I think the Ninth Circuit was right that Arch Wireless was acting as a provider of ECS, not RCS, for essentially the reasons that the Ninth Circuit explained. (Full disclosure: The Ninth Circuit cited one of my articles in support of its holding.) But I think the Ninth Circuit was wrong to end the analysis there. In particular, the Ninth Circuit failed to consider the next step in the analysis, whether Jeff Quon had consented to the disclosure as a matter of law under the workplace privacy policy, permitting the disclosure.

To understand this issue, you need to realize that the exception in 2702(b)(3) is a consent exception. This consent exception has generally been understood as adopting the standard of consent that Congress has used in its related statute, the Wiretap Act, and specifically the Wiretap Act’s consent exception found in 18 U.S.C. 2511(2)(c) and (2)(d). See LaFave, et. al. 2 Criminal Procedure 4.8(e) at 540 (3d ed. 2007). There is lots of litigation on the consent exception in 2511(2)(c) and (2)(d), and the lower courts have agreed that consent under the Wiretap Act is a pretty low standard: A person who receives notice that monitoring may occur “consents” to that monitoring by proceeding in light of notice. See,e .g., United States v. Willoughby, 860 F.2d 15 (2d Cir.1988); United States v. Workman, 80 F.3d 688 (2d Cir.1996).

As an aside, this low standard is the reason why you’ll often hear that “calls may be monitored for quality assurance” when you call a help number. By telling you that they may record the call, the companies are getting your consent to record the call, which they may need depending on whether your state Wiretap statute is a so-called “all party” consent statute or a one-party consent statute. Of course, this is sort of a weird kind of consent — is letting you know that they might do something really the same as getting your okay to do it? — but that is how courts have interpreted the consent standard in the analogous setting of the Wiretap Act.

If that same standard applies to the Stored Communications Act, which I think it does, then I would think that notice to Jeff Quon that the government does not give him any privacy rights in his government-provided pager should also generate his consent to the disclosure under 2702(b). If that’s right, then the Stored Communications Act was not actually violated: By giving Quon notice, the City obtained his consent, permitting Arch Wireless to disclose the texts to the City. Incidentally, that’s the conclusion a district court reached in a closely analogous case involving disclosed pager communications in a city-provided pager. See Flagg v. City of Detroit, 252 F.R.D. 346, 363-64 (E.D. Mich. 2008) (“Alternatively, even if the Court is mistaken in its conclusion that the service provided by SkyTel is an RCS, there is ample basis to conclude that the City nonetheless has an obligation to secure the requisite consent from its employees that would permit SkyTel to proceed with its retrieval of communications.”).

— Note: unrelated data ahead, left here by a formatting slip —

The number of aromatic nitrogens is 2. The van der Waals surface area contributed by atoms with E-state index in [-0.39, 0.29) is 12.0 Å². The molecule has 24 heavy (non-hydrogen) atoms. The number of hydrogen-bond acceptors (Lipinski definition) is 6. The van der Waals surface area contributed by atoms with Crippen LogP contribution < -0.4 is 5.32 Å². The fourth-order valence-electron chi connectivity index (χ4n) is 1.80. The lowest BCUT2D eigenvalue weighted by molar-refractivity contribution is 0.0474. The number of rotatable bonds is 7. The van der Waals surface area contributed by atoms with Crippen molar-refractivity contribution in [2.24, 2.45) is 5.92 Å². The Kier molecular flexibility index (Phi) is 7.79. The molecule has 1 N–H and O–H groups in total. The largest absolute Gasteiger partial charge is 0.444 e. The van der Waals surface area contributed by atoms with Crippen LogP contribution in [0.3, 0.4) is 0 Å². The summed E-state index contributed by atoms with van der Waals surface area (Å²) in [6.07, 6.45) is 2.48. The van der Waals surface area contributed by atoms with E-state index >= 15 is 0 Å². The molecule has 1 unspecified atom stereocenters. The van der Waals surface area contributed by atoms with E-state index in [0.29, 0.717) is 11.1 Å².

Now perhaps the SCA requires some sort of more specific consent, like consent to the disclosure specifically instead of a general waiver of privacy. But that’s a question that no court has considered, so we don’t really have any caselaw to go on there. So on the question of whether the SCA was actually violated in this case, I think the answer is, well, I don’t really know: It depends on the meaning of consent in 2702(b), and whether you think that consent standard is the same as the consent standard in the Wiretap Act.

To be sure, the consent issue wasn’t litigated in the Ninth Circuit. The parties made some somewhat puzzling litigation decisions below, and this argument didn’t come up. And if for some reason the lower court’s conclusion that the SCA was violated is binding on the Supreme Court, then so be it. But if a statutory violation is evidence of a constitutional violation on a theory that the statute is good evidence of what society thinks is reasonable, then a careful analysis of the statute itself suggests that it’s not at all clear that the statute was actually violated.